Equipping Your Solitary Kitchen

“The only equipment you need in the kitchen: a pot, a pan, a knife, a fork and a spoon. That’s what it all comes down to. (And in a pinch you could give up the fork.)”– Bunny Crumbpacker, How To Slice An Onion

In the past year, I have had the opportunity to cook in two kitchens that weren’t my own. The first kitchen was my dear friend, Steph’s, tiny apartment kitchen. Steph is 24 and just starting out on her own. Most of Steph’s kitchen equipment came from her 82 year old grandmother. She had the common spices of salt, pepper, cinnamon, and baking powder was that was best used in 2006.

The second kitchen belonged to my friend, Mike. Mike is a culinary school graduate with a huge kitchen, brand spanking new appliances, $400 knives, 4 kinds of salt and pepper, a ton of herbs and spices and just about every kitchen/cooking gadget in existence. Although these kitchens are very different, I have eaten good food from both. Here in solitary kitchen, the solitary cook has tried to strike a balance between Steph’s bare bones approach to cooking with a minimum of equipment and ingredients and Mike’s everything plus the kitchen sink approach.

The first step in equipping our solitary kitchen is determining what we already have and what we need. The following list is based on things I use to cook with daily. If you have this basic equipment you will be able to cook just about everything I post on this blog. The people who have cooked for families or even a little bit for themselves probably already have most of the items. If you are new to cooking, you may have to invest a little more money to get started. The good news is that most of the items can be found at dollar stores and discount stores like Walmart and Target fairly cheaply.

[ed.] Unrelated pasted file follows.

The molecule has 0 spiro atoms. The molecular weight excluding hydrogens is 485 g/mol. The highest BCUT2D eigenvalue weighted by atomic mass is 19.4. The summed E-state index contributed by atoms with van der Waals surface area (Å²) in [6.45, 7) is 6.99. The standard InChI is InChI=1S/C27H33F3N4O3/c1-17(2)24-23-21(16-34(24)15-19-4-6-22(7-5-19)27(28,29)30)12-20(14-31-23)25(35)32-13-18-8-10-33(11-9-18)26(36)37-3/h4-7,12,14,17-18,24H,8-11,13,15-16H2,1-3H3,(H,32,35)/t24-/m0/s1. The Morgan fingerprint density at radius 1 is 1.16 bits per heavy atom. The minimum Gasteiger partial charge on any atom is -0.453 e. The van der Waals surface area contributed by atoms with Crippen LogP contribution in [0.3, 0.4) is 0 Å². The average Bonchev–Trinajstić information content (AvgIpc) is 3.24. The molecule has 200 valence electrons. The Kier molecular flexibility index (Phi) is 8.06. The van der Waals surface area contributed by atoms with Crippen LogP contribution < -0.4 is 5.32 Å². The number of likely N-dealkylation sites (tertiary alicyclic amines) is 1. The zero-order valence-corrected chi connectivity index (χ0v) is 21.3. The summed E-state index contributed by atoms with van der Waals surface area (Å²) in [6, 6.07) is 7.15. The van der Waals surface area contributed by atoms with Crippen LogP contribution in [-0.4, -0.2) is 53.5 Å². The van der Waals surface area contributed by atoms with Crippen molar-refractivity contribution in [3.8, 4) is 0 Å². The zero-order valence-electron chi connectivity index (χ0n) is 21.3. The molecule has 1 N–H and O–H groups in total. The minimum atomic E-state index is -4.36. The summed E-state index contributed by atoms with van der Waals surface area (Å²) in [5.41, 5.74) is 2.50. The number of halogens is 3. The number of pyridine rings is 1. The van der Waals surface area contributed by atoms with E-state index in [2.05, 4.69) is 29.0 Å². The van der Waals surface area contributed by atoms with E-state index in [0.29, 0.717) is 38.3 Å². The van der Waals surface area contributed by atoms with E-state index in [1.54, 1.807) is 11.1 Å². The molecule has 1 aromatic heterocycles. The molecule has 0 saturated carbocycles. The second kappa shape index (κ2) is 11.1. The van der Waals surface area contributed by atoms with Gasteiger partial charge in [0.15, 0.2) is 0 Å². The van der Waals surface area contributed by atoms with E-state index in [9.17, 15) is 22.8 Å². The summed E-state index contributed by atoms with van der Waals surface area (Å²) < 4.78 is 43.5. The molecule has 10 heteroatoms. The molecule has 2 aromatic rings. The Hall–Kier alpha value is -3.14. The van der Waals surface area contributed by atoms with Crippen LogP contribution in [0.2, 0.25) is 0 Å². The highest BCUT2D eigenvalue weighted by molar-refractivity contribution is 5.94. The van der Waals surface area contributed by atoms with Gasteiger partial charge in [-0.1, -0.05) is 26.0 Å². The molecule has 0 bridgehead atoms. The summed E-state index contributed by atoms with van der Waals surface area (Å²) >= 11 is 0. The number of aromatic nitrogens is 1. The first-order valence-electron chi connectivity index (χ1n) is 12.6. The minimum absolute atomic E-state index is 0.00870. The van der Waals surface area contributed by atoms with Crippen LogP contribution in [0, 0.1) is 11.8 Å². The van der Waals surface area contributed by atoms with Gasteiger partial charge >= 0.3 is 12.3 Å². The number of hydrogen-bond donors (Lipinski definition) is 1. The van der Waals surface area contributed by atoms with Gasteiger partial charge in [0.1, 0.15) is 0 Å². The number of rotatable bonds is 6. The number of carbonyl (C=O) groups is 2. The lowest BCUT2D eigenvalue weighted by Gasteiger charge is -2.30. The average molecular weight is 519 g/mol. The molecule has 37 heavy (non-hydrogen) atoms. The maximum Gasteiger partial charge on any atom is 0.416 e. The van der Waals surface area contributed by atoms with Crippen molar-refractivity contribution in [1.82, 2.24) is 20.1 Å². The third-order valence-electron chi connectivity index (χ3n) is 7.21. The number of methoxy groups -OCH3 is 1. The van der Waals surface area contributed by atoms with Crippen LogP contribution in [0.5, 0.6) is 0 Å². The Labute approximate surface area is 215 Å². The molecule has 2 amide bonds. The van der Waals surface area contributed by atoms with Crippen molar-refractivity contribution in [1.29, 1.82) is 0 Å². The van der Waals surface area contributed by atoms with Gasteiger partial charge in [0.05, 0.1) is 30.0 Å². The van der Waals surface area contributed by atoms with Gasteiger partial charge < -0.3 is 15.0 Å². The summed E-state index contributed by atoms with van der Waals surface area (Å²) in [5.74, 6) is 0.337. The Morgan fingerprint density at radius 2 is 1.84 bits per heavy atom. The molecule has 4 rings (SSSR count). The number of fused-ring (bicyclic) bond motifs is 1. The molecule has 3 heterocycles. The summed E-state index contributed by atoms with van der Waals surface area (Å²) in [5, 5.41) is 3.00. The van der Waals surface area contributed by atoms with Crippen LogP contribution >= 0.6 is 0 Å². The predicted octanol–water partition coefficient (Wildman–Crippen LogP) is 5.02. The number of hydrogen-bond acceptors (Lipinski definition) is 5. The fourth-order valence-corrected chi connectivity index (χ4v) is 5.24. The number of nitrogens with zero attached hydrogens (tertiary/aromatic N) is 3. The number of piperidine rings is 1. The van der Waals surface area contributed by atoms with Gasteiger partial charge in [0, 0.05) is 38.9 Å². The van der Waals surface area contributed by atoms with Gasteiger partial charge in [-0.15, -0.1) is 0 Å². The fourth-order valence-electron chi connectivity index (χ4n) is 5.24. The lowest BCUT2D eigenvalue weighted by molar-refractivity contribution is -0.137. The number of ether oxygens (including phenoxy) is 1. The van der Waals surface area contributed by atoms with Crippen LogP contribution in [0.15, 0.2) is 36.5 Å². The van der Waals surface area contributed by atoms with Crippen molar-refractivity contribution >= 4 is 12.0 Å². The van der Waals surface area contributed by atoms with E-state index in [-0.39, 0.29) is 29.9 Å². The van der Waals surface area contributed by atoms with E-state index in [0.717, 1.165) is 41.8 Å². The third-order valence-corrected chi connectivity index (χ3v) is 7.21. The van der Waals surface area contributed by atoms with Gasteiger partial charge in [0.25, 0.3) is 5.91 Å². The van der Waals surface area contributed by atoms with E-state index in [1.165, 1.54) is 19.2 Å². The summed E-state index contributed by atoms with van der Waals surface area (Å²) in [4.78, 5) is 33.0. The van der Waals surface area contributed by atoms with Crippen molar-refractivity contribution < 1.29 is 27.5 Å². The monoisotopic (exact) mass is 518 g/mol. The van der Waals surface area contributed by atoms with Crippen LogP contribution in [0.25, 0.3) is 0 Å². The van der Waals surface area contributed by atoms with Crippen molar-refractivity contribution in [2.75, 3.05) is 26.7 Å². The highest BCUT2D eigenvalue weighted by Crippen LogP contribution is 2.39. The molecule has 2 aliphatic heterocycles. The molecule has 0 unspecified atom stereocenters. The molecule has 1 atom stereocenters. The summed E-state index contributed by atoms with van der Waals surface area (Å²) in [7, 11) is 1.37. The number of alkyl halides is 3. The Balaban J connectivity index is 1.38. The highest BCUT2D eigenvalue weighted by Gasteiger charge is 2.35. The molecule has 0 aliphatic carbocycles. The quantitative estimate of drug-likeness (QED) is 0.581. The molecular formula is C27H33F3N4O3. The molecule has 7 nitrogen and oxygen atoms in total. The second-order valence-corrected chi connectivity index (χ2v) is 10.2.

2 cup liquid measuring cup#
a set of dry measuring cups#
Measuring spoons#
2 1 quart mixing bowls
1 8” frying pan with lid#
1 12” frying pan with lid
1.5 quart sauce pan with lid#
3.5 quart sauce pan with lid
2 cutting boards#
1 8” chef’s knife*
1 5” paring knife
A couple of wire whisks in different sizes
1 heat resistant rubber spatula#
1 flipping spatula
A couple of wooden spoons
1 3 cup baking dish with lid#
1 6 cup baking dish with lid#
Various sizes of storage containers
Aluminum foil
Plastic wrap
Paper towels
Can opener#
1 6 cup muffin pan

Quality

It is possible to spend thousands of dollars to equip your kitchen and that’s not even including major appliances like refrigerators and stoves. While that may be fun, is it really necessary? Is a 70 dollar set of Le Cruset 3 cup and 6 cup baking dishes really any better than the Pyrex set I bought at Walmart for 10 dollars? In the end, that decision is up to you. I say buy the best quality you can afford, even if that means a trip to the dollar store for the basics. Great, anything to get you into the kitchen. If you can spend a little more, try places like Walmart and Target. Keep a look out for the basics at garage sales, consignment stores, thrift stores, or hand-me-downs from friends and families. I have even found awesome pans and other equipment in the garbage bin behind my apartment. My most treasured piece of kitchen equipment is an angel food cake pan that a friend bought for me at a garage sale for a quarter.

While kitchen equipment doesn’t have to be expensive, there are a few areas it pays to spend a little more for quality equipment, those areas are your pots and pans and your knives. Over the next few weeks I will have articles on why it is important to choose quality pot, pans and knives and how to choose those that best fit your needs as a solitary cook. In the meantime, start considering the things you need to start cooking.

#= must have in order to cook

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